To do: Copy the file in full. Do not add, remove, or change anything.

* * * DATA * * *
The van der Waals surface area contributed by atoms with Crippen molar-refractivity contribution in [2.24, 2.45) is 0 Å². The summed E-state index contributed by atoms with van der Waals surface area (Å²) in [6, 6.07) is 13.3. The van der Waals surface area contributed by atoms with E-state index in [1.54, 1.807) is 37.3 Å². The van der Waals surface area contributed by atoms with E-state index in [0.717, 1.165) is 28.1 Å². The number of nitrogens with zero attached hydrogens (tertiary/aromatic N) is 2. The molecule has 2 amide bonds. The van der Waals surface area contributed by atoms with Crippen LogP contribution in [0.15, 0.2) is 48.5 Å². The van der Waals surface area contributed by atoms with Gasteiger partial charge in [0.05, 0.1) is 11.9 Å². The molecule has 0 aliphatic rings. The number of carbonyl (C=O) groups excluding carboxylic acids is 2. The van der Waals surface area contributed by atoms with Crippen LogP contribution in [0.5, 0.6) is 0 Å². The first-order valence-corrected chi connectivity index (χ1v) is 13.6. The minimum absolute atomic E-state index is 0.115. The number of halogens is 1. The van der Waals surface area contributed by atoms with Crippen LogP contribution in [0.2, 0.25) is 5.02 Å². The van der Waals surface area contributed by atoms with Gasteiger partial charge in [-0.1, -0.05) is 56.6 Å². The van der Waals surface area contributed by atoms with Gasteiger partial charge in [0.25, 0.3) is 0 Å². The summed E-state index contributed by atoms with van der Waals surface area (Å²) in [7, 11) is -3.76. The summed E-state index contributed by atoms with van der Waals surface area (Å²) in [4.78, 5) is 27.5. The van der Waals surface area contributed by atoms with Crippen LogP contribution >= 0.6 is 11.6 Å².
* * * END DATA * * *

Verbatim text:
The van der Waals surface area contributed by atoms with Crippen molar-refractivity contribution in [2.24, 2.45) is 0 Å². The summed E-state index contributed by atoms with van der Waals surface area (Å²) in [6, 6.07) is 13.3. The van der Waals surface area contributed by atoms with E-state index in [1.54, 1.807) is 37.3 Å². The van der Waals surface area contributed by atoms with E-state index in [0.717, 1.165) is 28.1 Å². The number of nitrogens with zero attached hydrogens (tertiary/aromatic N) is 2. The molecule has 2 amide bonds. The van der Waals surface area contributed by atoms with Crippen LogP contribution in [0.15, 0.2) is 48.5 Å². The van der Waals surface area contributed by atoms with Gasteiger partial charge in [0.05, 0.1) is 11.9 Å². The molecule has 0 aliphatic rings. The number of carbonyl (C=O) groups excluding carboxylic acids is 2. The van der Waals surface area contributed by atoms with Crippen LogP contribution in [0.5, 0.6) is 0 Å². The first-order valence-corrected chi connectivity index (χ1v) is 13.6. The minimum absolute atomic E-state index is 0.115. The number of halogens is 1. The van der Waals surface area contributed by atoms with Crippen LogP contribution in [0.2, 0.25) is 5.02 Å². The van der Waals surface area contributed by atoms with Gasteiger partial charge in [-0.1, -0.05) is 56.6 Å². The van der Waals surface area contributed by atoms with Gasteiger partial charge in [0.25, 0.3) is 0 Å². The summed E-state index contributed by atoms with van der Waals surface area (Å²) in [7, 11) is -3.76. The summed E-state index contributed by atoms with van der Waals surface area (Å²) in [4.78, 5) is 27.5. The van der Waals surface area contributed by atoms with Crippen LogP contribution >= 0.6 is 11.6 Å².